The toxic politics of fracking in Britain beg important questions: are our leaders serving the interests of the people, or their wealthy friends in the fracking industry? Whatever the answer, one thing is clear: the government's wilful disregard of legitimate public concerns over fracking is a shameful attempt to impose a future on this country that three-quarters of us do not want. Fracking, it seems, can poison democracy as well as the environment.
Everywhere we look, young people can change the country for the better, but feel tempted not to try. There are reasons for this. Many young people feel abandoned by political parties, who they believe are chasing 'marginal' 'swing' votes or those from older sectors of society. Students feel abandoned by the Lib Dems, who broke their promise on tuition fees, the Conservatives, who never even made such a promise, and by the Labour Party, who introduced tuition fees in the first place. They look at their bank balances, and justifiably associate what they see with a political system which offers them nothing.
These people are on the frontline and these planning decisions represent a significant moment in the battle to stop fracking across the UK. If the Council refuses the application it will raise serious doubts on whether any community in the UK would have to accept an extreme form of fossil fuel extraction on their doorsteps and under their property.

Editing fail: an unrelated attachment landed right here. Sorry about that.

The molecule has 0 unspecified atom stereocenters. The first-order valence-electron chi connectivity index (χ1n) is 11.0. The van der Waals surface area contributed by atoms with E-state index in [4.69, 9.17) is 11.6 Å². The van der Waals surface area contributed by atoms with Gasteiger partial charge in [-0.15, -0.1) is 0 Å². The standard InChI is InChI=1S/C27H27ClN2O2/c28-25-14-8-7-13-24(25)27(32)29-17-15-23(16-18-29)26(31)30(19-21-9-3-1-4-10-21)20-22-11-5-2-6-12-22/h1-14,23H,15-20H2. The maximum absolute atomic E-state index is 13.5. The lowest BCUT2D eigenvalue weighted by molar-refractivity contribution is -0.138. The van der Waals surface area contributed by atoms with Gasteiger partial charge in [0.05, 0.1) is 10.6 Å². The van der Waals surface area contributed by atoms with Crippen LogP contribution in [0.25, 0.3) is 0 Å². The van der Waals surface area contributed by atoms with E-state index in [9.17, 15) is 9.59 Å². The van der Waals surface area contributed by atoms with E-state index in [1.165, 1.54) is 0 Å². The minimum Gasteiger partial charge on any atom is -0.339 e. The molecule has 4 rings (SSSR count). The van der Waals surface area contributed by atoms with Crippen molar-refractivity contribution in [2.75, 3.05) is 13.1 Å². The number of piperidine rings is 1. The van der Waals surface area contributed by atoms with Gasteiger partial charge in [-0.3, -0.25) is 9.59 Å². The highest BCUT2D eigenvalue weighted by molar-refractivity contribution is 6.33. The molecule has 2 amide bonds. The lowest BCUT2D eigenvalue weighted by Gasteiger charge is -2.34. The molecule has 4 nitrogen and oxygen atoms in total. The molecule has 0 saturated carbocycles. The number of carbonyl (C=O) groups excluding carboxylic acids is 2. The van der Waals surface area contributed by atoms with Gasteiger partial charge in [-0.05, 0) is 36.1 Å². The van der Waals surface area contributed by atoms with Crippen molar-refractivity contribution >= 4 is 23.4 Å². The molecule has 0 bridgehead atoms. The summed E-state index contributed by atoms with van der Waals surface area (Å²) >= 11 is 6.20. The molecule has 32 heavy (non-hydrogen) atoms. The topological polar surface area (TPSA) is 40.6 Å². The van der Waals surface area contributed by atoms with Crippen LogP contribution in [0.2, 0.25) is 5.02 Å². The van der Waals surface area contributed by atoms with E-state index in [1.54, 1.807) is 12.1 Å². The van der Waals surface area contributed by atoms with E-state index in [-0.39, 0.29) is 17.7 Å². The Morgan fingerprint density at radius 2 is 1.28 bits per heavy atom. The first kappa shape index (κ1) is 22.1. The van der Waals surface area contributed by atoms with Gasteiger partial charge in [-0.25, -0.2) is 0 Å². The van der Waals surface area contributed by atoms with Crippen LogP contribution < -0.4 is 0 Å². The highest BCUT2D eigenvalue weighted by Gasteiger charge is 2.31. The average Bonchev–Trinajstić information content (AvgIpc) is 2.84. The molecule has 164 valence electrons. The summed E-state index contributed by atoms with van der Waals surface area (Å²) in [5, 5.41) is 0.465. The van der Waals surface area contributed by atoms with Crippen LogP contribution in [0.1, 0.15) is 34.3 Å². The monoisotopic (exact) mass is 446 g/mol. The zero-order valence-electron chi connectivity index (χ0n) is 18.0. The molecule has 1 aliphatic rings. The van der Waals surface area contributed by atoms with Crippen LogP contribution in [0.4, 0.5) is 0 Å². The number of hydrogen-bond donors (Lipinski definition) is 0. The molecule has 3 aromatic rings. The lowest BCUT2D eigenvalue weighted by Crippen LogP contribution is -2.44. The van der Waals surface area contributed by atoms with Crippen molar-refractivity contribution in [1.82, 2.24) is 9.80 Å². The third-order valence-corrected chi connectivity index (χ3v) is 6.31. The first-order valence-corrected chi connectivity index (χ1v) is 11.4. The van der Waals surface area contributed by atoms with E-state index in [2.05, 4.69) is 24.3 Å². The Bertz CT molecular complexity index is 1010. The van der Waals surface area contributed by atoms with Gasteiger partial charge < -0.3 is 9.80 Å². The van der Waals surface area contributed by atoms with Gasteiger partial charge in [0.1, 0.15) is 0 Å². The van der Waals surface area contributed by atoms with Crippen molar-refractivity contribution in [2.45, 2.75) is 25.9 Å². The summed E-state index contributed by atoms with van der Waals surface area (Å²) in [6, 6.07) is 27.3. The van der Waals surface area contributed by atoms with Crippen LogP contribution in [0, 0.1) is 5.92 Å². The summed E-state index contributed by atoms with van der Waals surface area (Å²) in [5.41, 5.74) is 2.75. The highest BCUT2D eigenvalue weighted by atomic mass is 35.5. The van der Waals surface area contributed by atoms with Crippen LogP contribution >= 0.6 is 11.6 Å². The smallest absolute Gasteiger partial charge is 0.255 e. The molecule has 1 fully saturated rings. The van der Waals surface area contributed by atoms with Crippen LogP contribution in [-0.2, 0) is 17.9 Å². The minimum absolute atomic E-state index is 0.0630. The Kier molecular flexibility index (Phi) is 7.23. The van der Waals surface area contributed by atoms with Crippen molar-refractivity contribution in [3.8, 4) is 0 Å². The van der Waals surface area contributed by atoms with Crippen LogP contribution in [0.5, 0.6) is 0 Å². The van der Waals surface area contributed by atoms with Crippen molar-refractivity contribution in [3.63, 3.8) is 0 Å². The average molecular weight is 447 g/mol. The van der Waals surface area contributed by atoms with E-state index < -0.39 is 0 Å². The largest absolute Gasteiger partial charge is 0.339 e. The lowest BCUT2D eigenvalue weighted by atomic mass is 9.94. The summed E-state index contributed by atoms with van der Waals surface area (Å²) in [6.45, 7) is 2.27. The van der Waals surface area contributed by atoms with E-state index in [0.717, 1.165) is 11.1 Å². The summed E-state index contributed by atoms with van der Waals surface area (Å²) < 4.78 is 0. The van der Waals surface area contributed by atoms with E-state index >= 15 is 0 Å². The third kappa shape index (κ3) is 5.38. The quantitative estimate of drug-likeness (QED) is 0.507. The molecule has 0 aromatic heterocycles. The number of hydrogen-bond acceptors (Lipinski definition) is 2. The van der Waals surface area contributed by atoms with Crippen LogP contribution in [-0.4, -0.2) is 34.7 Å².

The Green Party have a duty to continue to provide for the nation a fresh, fair and radical alternative to the 'business as usual' establishment, just as media chiefs from the BBC, ITV, SKY et al have a duty to promote and encourage a wide, engaging and relevant debate involving those extended the right to vote and elect.
Energy security is one of the most talked about topics not only in terms of the debates around climate change action but also conventional policy. Energy price and stability have very real economic implications for any nation and there is now more than ever increasing concern to secure the resource by internalising energy generation.
The Transatlantic Trade and Investment Partnership (TTIP) will be the biggest international 'free-trade deal' in history. It will standardise EU regulations with their almost non-existent US counterparts. Negotiations are secret and over 90 per cent consultants are corporate lobbyists, which is more than a little suspicious.
Fracking presents a new challenge for OPEC, as well as opportunities. The International Energy Agency (IEA) predicts that, over the next five years, one-third of the new oil production of the world will be developed in the USA. By 2020, the US will be a net exporter of gas. By 2035. It will be energy self-sufficient, they say...
In addition to these local effects, natural gas extraction has global environmental consequences, because the methane gas that is accessed through extraction and the carbon dioxide released during methane burning are both greenhouse gases that contribute to global climate change. New fracking technologies allow for the extraction of more gas, thus contributing more to climate change than previous natural gas extraction."